As part of an assault on unsolicited commercial email, better known as spam, a delegation of British MPs will go to Washington, DC, next month in an effort to persuade US lawmakers to take a tough ‘opt-in’ approach to spam.
The UK e-Envoy Andrew Pinder will join members of the All-Party Parliamentary Internet Group (APIG), including Derek Wyatt MP, Brian White MP and Andrew Miller MP, for meetings on Capitol Hill with Senators and other lawmakers, the group said in a statement yesterday.
European regulators have moved to adopt what is commonly known as opt-in anti-spam rules that prohibit email marketers from sending promotions to individuals without their prior consent. Lawmakers in the U.S. have expressed a preference for the ‘opt-out’ method where the onus is put on individual users to let companies know that they do not wish to receive spam.
But last month, US Federal Trade Commission (FTC) Chairman Timothy J. Muris warned that pending anti-spam legislation would be unlikely to stem the flow of unwanted email.
"Opt-out is a terrible, terrible mistake and if we can't come to an agreement on dealing with spam, I think the Internet will seize up next year, not unlike the electricity blackouts in New York earlier this year," Wyatt said.
The announcement of the MPs' trip to Washington, comes hard on the heels of the U.K.'s latest effort to stop, or at least slow down, the tide of spam.
On Thursday, the UK Department of Trade and Industry outlined a new directive scheduled to take effect on 11 December. Under the new directive, which updates the current Telecoms Data Protection Directive, companies and individuals can be fined up to £5,000 for sending unsolicited commercial email and SMS text messages to mobile phones without prior agreement.
But the anti-spam law has already been heavily criticized by anti-spam groups like the Spamhaus Project, claiming the law doesn't go far enough to protect businesses as well as individual e-mail users.
According to Gartner analyst Anthony Allan, the market researcher's corporate clients have mostly taken a technical response to the problem of spam. "The bottom line is a company's email infrastructure has to cope with twice as much email than it needs to, so while they do believe that spam should be illegal and that spammers should be punished, legal measures are not seen as the most effective way to deal with the problem," he said.
There is a huge financial benefit for corporations to deal with spam directly as the technical solutions pay for themselves, Allan said.
It is an option that may just prove too expensive for individual users, which is why the new law may be a good starting point for dealing with spam, Wyatt said.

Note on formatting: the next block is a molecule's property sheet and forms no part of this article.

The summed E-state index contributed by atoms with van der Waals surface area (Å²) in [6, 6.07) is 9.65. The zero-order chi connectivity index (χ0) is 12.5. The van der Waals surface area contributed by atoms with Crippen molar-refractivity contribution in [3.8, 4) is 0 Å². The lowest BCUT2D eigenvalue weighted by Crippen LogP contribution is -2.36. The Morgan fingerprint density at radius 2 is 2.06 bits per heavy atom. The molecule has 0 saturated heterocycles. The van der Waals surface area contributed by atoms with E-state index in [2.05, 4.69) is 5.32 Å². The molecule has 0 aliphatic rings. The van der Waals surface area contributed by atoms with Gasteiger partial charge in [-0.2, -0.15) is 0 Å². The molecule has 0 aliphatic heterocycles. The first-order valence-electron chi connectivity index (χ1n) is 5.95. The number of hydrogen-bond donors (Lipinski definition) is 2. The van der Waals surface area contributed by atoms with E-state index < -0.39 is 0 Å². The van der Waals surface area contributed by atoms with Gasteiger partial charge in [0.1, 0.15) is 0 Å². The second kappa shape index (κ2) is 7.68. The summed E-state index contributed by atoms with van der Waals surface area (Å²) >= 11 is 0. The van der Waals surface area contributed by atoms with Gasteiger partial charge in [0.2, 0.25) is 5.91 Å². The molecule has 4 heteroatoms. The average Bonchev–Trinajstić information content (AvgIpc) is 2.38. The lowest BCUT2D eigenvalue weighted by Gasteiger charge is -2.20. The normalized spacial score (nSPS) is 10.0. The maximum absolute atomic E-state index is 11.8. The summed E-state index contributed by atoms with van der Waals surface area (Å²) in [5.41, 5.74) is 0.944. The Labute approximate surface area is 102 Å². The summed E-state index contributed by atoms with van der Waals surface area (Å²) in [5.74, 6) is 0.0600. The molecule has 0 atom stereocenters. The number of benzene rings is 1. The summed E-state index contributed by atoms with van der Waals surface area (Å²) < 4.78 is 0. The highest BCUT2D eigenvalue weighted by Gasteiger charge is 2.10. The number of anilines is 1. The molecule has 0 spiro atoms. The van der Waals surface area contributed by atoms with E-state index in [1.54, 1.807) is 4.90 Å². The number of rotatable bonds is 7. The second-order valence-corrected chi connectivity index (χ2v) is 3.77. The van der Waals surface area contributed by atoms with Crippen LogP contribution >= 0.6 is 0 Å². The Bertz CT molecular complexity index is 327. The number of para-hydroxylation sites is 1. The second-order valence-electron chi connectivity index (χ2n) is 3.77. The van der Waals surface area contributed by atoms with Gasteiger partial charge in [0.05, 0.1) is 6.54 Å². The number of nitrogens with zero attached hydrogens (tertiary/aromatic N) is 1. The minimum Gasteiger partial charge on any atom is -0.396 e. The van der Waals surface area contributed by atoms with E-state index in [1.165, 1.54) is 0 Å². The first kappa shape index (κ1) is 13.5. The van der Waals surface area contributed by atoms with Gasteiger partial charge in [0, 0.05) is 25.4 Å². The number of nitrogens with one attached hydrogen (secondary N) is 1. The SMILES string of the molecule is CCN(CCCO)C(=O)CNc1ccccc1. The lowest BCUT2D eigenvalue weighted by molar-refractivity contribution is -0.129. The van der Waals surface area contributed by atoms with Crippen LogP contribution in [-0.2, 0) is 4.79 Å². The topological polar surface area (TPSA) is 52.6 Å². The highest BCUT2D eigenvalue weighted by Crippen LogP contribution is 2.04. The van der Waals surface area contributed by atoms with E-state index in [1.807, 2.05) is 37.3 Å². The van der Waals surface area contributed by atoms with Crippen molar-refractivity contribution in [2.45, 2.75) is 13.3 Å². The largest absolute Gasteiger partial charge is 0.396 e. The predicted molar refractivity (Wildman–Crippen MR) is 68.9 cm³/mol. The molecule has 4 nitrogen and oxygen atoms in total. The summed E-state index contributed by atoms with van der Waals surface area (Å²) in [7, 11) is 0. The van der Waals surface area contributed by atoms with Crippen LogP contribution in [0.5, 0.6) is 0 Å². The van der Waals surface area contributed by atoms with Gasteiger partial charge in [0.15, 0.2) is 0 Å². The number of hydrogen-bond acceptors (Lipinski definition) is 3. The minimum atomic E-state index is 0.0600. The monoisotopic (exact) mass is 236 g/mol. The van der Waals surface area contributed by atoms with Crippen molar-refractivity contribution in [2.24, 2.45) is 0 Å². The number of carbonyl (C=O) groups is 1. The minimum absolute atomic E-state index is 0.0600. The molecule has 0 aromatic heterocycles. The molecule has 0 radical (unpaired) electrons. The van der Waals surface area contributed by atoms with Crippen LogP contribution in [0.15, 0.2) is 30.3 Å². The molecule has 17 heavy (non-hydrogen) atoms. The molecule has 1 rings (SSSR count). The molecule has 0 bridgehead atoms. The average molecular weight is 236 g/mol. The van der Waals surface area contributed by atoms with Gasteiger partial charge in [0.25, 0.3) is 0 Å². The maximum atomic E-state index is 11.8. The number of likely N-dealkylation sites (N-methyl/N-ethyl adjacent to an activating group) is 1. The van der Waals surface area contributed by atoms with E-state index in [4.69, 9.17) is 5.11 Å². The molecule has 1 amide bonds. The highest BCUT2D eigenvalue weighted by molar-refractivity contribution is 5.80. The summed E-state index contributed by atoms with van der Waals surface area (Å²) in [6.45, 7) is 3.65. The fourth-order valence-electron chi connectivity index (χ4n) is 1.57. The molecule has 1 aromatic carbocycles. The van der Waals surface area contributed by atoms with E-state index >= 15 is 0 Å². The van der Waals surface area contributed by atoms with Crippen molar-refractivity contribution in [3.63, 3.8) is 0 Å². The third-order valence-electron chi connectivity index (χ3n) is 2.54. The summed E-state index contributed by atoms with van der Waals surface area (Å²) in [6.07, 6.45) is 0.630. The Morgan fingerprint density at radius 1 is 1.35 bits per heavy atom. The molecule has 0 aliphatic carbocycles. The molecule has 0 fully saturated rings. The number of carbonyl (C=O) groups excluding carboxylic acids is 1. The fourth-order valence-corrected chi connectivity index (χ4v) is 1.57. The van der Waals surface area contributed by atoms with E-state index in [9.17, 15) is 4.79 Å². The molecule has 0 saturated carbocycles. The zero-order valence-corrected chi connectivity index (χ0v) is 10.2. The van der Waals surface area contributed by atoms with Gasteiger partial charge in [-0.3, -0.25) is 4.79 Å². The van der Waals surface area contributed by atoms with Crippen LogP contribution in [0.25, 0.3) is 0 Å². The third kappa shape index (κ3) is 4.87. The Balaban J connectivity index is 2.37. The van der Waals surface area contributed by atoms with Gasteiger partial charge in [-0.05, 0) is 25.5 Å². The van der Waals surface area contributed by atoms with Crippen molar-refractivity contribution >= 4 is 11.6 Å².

But the new law also poses the additional problem of tracking down and imposing fines on those sending spam from outside of the UK, an endeavour made that much more difficult if the US protects those same people with opt-out anti-spam laws.
"It is not clear how the enforcement of the law will work," Allan said. "There is a great deal of publicity around the fact that action is being taken and I believe there will be successful prosecutions this time next year. But the effectiveness of the law over the whole range of spammers and e-mail users in the next year is going to be minimal."
There needs to be a disincentive for spammers to send spam, Allan said. When well-known spammers such as Alan Ralsky, considered by some to be the world's leading spammer, can make up to US$22,000 per spam campaign, an $8,000 fine won't be much of a deterrent. "It is like people who pay parking fines because it is easier than paying parking fees," he said.
Some spammers will go to any length to ensure the money keeps rolling in, including opening offshore shell headquarters for their businesses while continuing to operate out of places like the US, or increasingly China.
"The response rates to spam is low, somewhere between 1 and 0.125 percent, but that's enough to make a huge amount of money. The best laws will only have a partial effect in stopping spam," Allan said.
Derek Wyatt is convinced that there has to be a concerted and coordinated worldwide effort to stop spam. "I think we need a new arrangement like what happened with telephones and stamps, where world bodies were started to agree on global pricing," he said. "In terms of dealing with spam, we are in the spotty teenager stage, but we will grow up and to do that, we need to discuss these issues in an international forum."